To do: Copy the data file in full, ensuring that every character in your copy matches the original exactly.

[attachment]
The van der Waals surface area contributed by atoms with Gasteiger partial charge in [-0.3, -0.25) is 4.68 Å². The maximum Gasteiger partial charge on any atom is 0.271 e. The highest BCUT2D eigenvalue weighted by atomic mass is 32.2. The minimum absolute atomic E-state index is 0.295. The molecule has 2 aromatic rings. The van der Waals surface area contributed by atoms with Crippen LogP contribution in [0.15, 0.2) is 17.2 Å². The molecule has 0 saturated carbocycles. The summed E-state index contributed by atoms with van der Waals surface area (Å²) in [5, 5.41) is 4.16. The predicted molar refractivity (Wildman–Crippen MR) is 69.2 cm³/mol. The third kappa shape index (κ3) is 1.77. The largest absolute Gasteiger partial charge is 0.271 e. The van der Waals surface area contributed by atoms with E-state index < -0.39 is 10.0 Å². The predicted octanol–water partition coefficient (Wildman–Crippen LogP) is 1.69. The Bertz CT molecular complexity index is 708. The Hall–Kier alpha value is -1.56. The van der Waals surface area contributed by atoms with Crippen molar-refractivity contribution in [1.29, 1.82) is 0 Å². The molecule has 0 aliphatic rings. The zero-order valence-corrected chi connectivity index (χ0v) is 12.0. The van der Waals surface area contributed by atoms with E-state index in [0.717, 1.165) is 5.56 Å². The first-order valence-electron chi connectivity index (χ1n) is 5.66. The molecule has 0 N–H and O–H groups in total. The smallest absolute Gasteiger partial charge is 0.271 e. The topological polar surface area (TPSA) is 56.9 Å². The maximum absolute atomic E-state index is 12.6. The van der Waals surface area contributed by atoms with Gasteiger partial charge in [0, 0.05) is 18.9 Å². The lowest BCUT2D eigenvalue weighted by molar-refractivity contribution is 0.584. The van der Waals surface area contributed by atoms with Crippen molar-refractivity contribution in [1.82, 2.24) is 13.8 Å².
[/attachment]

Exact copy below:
The van der Waals surface area contributed by atoms with Gasteiger partial charge in [-0.3, -0.25) is 4.68 Å². The maximum Gasteiger partial charge on any atom is 0.271 e. The highest BCUT2D eigenvalue weighted by atomic mass is 32.2. The minimum absolute atomic E-state index is 0.295. The molecule has 2 aromatic rings. The van der Waals surface area contributed by atoms with Crippen LogP contribution in [0.15, 0.2) is 17.2 Å². The molecule has 0 saturated carbocycles. The summed E-state index contributed by atoms with van der Waals surface area (Å²) in [5, 5.41) is 4.16. The predicted molar refractivity (Wildman–Crippen MR) is 69.2 cm³/mol. The third kappa shape index (κ3) is 1.77. The largest absolute Gasteiger partial charge is 0.271 e. The van der Waals surface area contributed by atoms with E-state index < -0.39 is 10.0 Å². The predicted octanol–water partition coefficient (Wildman–Crippen LogP) is 1.69. The Bertz CT molecular complexity index is 708. The Hall–Kier alpha value is -1.56. The van der Waals surface area contributed by atoms with Crippen molar-refractivity contribution in [1.29, 1.82) is 0 Å². The molecule has 0 aliphatic rings. The zero-order valence-corrected chi connectivity index (χ0v) is 12.0. The van der Waals surface area contributed by atoms with E-state index in [0.717, 1.165) is 5.56 Å². The first-order valence-electron chi connectivity index (χ1n) is 5.66. The molecule has 0 N–H and O–H groups in total. The smallest absolute Gasteiger partial charge is 0.271 e. The topological polar surface area (TPSA) is 56.9 Å². The maximum absolute atomic E-state index is 12.6. The van der Waals surface area contributed by atoms with Gasteiger partial charge in [0, 0.05) is 18.9 Å². The lowest BCUT2D eigenvalue weighted by molar-refractivity contribution is 0.584. The van der Waals surface area contributed by atoms with Crippen molar-refractivity contribution in [1.82, 2.24) is 13.8 Å².